“Ah, of course. He was wrongfully accused of cheating at cards.”
“He said that you could solve anything.”
“He said too much.”
“That you are never beaten.”
“I have been beaten four times—three times by men, and once by a woman.”
“But what is that compared with the number of your successes?”
“It is true that I have been generally successful.”
“Then you may be so with me.”
“I beg that you will draw your chair up to the fire and favour me with some details as to your case.”
“It is no ordinary one.”
“None of those which come to me are. I am the last court of appeal.”
“And yet I question, sir, whether, in all your experience, you have ever listened to a more mysterious and inexplicable chain of events than those which have happened in my own family.”
“You fill me with interest,” said Holmes. “Pray give us the essential facts from the commencement, and I can afterwards question you as to those details which seem to me to be most important.”
The young man pulled his chair up and pushed his wet feet out towards the blaze.
“My name,” said he, “is John Openshaw, but my own affairs have, as far as I can understand, little to do with this awful business. It is a hereditary matter; so in order to give you an idea of the facts, I must go back to the commencement of the affair.
“You must know that my grandfather had two sons—my uncle Elias and my father Joseph. My father had a small factory at Coventry, which he enlarged at the time of the invention of bicycling. He was a patentee of the Openshaw unbreakable tire, and his business met with such success that he was able to sell it and to retire upon a handsome competence.
“My uncle Elias emigrated to America when he was a young man and became a planter in Florida, where he was reported to have done very well. At the time of the war he fought in Jackson’s army, and afterwards under Hood, where he rose to be a colonel.
When Lee laid down his arms my uncle returned to his plantation, where he remained for three or four years. About 1869 or 1870 he came back to Europe and took a small estate in Sussex, near Horsham. He had made a very considerable fortune in the States, and his reason for leaving them was his aversion to the negroes, and his dislike of the Republican policy in extending the franchise to them.
He was a singular man, fierce and quick-tempered, very foul-mouthed when he was angry, and of a most retiring disposition. During all the years that he lived at Horsham, I doubt if ever he set foot in the town. He had a garden and two or three fields round his house, and there he would take his exercise, though very often for weeks on end he would never leave his room. He drank a great deal of brandy and smoked very heavily, but he would see no society and did not want any friends, not even his own brother.
“He didn’t mind me; in fact, he took a fancy to me, for at the time when he saw me first I was a youngster of twelve or so. This would be in the year 1878, after he had been eight or nine years in England.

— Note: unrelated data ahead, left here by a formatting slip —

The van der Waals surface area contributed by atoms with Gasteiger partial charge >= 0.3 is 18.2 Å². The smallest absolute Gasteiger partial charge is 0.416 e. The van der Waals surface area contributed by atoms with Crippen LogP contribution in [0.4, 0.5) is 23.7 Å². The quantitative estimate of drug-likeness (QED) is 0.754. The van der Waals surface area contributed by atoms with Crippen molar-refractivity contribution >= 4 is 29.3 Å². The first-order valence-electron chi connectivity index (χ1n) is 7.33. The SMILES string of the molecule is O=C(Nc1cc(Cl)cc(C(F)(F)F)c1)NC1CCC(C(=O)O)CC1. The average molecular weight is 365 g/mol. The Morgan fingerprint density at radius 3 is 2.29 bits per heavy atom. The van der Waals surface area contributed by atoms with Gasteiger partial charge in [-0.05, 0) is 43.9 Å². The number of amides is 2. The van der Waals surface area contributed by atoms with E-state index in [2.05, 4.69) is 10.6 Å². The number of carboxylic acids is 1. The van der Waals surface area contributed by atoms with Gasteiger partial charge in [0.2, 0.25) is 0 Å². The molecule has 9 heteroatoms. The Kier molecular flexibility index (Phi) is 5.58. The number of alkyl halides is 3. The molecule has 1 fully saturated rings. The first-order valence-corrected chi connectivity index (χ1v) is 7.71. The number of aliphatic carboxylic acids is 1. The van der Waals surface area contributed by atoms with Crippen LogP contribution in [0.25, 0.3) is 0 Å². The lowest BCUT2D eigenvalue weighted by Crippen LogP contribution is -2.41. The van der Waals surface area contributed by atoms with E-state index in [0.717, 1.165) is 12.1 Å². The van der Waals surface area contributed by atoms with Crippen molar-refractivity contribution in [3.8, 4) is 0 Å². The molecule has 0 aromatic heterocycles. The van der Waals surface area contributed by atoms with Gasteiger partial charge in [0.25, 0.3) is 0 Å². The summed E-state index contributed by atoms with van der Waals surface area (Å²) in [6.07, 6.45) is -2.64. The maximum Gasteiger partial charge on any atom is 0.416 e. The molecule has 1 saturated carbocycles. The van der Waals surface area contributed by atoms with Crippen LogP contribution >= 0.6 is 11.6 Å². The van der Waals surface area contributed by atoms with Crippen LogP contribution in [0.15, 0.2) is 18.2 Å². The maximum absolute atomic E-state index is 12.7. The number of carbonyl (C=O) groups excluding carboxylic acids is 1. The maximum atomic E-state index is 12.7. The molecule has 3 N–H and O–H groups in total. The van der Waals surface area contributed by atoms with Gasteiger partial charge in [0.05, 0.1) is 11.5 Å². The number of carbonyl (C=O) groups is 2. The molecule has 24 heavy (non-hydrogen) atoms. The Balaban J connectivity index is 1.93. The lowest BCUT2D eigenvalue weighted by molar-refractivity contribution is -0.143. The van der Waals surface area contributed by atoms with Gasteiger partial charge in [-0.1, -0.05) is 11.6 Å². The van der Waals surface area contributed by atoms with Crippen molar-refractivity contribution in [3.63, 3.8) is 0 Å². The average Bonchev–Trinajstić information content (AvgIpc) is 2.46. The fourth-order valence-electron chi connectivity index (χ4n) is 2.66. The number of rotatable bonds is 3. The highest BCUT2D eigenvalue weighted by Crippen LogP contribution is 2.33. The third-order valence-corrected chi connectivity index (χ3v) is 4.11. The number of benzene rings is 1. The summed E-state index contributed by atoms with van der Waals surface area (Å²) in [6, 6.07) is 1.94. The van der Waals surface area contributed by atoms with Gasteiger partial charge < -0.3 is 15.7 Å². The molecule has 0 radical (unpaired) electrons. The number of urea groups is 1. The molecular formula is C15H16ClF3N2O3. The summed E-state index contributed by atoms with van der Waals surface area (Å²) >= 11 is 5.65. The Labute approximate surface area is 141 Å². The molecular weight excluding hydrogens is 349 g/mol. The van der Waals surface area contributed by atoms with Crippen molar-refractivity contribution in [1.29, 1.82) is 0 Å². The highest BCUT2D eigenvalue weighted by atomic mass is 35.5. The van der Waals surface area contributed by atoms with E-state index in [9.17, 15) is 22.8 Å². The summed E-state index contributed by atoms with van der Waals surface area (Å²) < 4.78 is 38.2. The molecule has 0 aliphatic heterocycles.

He begged my father to let me live with him and he was very kind to me in his way. When he was sober he used to be fond of playing backgammon and draughts with me, and he would make me his representative both with the servants and with the tradespeople, so that by the time that I was sixteen I was quite master of the house. I kept all the keys and could go where I liked and do what I liked, so long as I did not disturb him in his privacy.
There was one singular exception, however, for he had a single room, a lumber-room up among the attics, which was invariably locked, and which he would never permit either me or anyone else to enter. With a boy’s curiosity I have peeped through the keyhole, but I was never able to see more than such a collection of old trunks and bundles as would be expected in such a room. One day, it was in March, 1883
“One day—it was in March, 1883—a letter with a foreign stamp lay upon the table in front of the colonel’s plate. It was not a common thing for him to receive letters, for his bills were all paid in ready money, and he had no friends of any sort. ‘From India!’ said he as he took it up, ‘Pondicherry postmark! What can this be?’
Opening it hurriedly, out there jumped five little dried orange pips, which pattered down upon his plate. I began to laugh at this, but the laugh was struck from my lips at the sight of his face. His lip had fallen, his eyes were protruding, his skin the colour of putty, and he glared at the envelope which he still held in his trembling hand, ‘K. K. K.!’ he shrieked, and then, ‘My God, my God, my sins have overtaken me!’
“ ‘What is it, uncle?’ I cried.
“ ‘Death,’ said he, and rising from the table he retired to his room, leaving me palpitating with horror. I took up the envelope and saw scrawled in red ink upon the inner flap, just above the gum, the letter K three times repeated. There was nothing else save the five dried pips. What could be the reason of his overpowering terror? I left the breakfast-table, and as I ascended the stair I met him coming down with an old rusty key, which must have belonged to the attic, in one hand, and a small brass box, like a cashbox, in the other.
“ ‘They may do what they like, but I’ll checkmate them still,’ said he with an oath. ‘Tell Mary that I shall want a fire in my room to-day, and send down to Fordham, the Horsham lawyer.’
“I did as he ordered, and when the lawyer arrived I was asked to step up to the room. The fire was burning brightly, and in the grate there was a mass of black, fluffy ashes, as of burned paper, while the brass box stood open and empty beside it. As I glanced at the box I noticed, with a start, that upon the lid was printed the treble K which I had read in the morning upon the envelope.